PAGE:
This homemade guanciale, made with pork jowl, seasoning, and white wine, is easier than you may think. Here’s how to make it.
Guancia is Italian for “cheek,” and guanciale, a specialty of central Italy, is cured pork jowl that has been rubbed with an aromatic blend of black pepper, hot chile, and dried rosemary. Although it can be used in many of the same ways that pancetta is used, guanciale definitely has a personality all its own. When slowly crisped in a pan, it gives off an intriguing, spicy, sharp fragrance that awakens the hunger. Sauté thin shards of guanciale with peas, asparagus, and spring onions, or toss crispy bits of sautéed guanciale with shredded Lacinato kale, pecorino cheese, plumped currants, and toasted pine nuts for a satisfying salad. Or, use it as the Romans do, for a robust bowl of bucatini all’amatriciana or spaghetti alla carbonara.–Domenica Marchetti
What's the difference between guanciale and pancetta?
Both guanciale and pancetta are cured pork. Although they tend to be used interchangeably stateside, there are distinct differences. Guanciale comes from the jowl, or cheek, whereas pancetta tends to be made with the belly. And guanciale tends to have a more complex and slightly more robust mingling of spices whereas pancetta takes a quieter approach.
Special Equipment: Kitchen scale; kitchen twine or meat hook
Wear clean gloves while handling the pork.* Pat the trimmed jowl completely dry and place it on a cutting board.
You’ll want to measure the amount of salt you use. It will be approximately 1 tablespoon of both sea and pink salt but the precise amounts for curing depend on the exact weight of the jowl. You want the weight of the sea salt to be 3 percent the weight of the trimmed meat. And you want the weight of the pink salt to be 0.25 percent the weight of the trimmed meat.
In a bowl, combine the sea salt, pink salt, garlic, pepper, rosemary, and sage and mix well. Sprinkle the cure all over the meat and rub it in well to coat all sides.
Place the pork in a resealable plastic freezer bag. Scoop up any stray rub and add it to the bag. Squeeze out the air and seal. Place the bag in a baking dish and refrigerate for 1 week. Turn the bag once a day and give the pork a little massage through the plastic each time you turn it.
After 1 week, remove the sealed bag from the baking dish. Pour the wine into the baking dish. Wearing gloves, remove the pork jowl from the bag and use your (gloved) fingers to brush off as much brine as you can. Immerse the pork in the wine to dislodge more brine; then transfer it to a clean cutting board.
Use a sharp paring knife to cut a hole in one corner of the jowl about 1 inch from the edge. Thread a length of kitchen twine through the hole and knot it where it meets the pork. Tie the ends together tightly to create a long loop for hanging. Alternatively, if you have a sterilized meat hook, this can be used in place of the twine.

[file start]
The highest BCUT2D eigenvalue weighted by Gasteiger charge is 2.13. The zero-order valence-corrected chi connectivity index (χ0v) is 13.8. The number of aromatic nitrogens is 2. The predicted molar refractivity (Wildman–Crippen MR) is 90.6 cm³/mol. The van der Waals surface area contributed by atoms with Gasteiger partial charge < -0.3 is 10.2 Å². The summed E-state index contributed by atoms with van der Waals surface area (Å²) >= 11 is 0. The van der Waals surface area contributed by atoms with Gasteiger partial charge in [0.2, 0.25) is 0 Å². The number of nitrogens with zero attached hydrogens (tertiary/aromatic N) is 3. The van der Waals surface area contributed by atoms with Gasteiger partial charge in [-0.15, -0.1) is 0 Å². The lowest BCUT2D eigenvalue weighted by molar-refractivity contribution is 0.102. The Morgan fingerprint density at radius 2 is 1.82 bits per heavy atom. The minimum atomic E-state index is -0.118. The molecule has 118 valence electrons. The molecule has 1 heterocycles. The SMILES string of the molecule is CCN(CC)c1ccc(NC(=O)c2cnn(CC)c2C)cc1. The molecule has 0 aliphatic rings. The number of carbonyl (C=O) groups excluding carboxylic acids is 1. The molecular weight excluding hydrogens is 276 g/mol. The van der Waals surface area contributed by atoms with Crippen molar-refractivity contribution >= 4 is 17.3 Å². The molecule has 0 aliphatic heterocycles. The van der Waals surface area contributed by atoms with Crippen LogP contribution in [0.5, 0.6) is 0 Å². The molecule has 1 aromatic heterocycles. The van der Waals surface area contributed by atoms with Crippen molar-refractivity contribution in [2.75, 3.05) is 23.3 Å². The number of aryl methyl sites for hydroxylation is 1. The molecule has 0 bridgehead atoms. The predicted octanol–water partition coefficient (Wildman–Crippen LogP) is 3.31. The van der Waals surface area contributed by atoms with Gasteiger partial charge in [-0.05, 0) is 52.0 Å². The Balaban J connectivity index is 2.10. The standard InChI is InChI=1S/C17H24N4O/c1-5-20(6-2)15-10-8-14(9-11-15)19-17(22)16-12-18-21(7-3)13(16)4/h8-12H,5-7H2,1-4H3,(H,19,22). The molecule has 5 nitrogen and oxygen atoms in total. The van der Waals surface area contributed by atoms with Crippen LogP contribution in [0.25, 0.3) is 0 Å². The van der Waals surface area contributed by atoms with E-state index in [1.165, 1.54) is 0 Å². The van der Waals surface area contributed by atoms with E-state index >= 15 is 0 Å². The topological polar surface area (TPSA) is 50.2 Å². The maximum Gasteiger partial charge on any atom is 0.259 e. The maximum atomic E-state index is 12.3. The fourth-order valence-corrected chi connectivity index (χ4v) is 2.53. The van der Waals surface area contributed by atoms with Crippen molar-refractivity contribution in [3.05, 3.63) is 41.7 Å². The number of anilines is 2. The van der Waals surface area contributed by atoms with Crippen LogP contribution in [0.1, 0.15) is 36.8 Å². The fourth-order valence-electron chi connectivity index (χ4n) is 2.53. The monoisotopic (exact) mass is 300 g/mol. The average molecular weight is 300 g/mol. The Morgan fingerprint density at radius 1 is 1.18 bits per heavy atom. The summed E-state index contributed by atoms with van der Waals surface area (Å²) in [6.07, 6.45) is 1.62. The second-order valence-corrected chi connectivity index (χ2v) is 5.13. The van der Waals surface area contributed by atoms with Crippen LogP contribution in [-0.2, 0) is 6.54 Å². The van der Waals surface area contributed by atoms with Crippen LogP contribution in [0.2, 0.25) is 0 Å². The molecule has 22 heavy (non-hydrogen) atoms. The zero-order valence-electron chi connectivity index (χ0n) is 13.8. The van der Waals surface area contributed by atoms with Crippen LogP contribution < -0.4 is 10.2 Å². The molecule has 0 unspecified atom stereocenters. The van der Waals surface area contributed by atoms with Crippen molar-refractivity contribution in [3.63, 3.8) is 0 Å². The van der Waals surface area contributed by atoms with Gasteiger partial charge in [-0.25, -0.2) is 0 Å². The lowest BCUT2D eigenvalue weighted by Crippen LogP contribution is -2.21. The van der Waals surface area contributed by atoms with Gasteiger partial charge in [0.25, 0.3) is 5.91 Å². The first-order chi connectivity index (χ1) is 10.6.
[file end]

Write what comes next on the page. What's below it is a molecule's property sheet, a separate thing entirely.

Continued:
Weigh the meat and note the weight. If using a meat hook, note the weight of it as well.
If you have a curing space, hang the guanciale in in it. This is ideally a dark space that’s 41 to 43°F (5 to 6°C). Weigh the guanciale every 7 to 10 days until it’s lost 20 to 30 percent of its weight, which could take anywhere from 2 to 4 weeks. If you don’t have a separate curing space, place the guanciale on a rack set inside a shallow pan in the refrigerator and let it cure, uncovered, until it’s lost 20 to 30 percent of its weight, which could take anywhere from 1 to 2 weeks. Turn the guanciale over every few days to ensure that all sides are exposed to air.
You can slow the drying process and allow even more flavor to develop by placing a container of a simple saltwater brine beneath the meat.
To store the guanciale, cut it into 4- or 8-ounce (113- or 227-g) pieces and vacuum-seal it or wrap it tightly in plastic wrap and seal in a resealable plastic bag. Store in the freezer for up to several months. Once opened, store the guanciale in plastic wrap in the refrigerator for up to 1 week.
*How to ensure your homemade guanciale is safe to eat
We can’t emphasize enough the need to precisely adhere to the instructions in this recipe. This applies to everything—the weights of the salt in proportion to the pork, the wearing of gloves, and the temperature of the environment in which you keep the pork. Preserving food is an age-old technique yet it also relies on a healthy respect for precision and science in order to do so safely.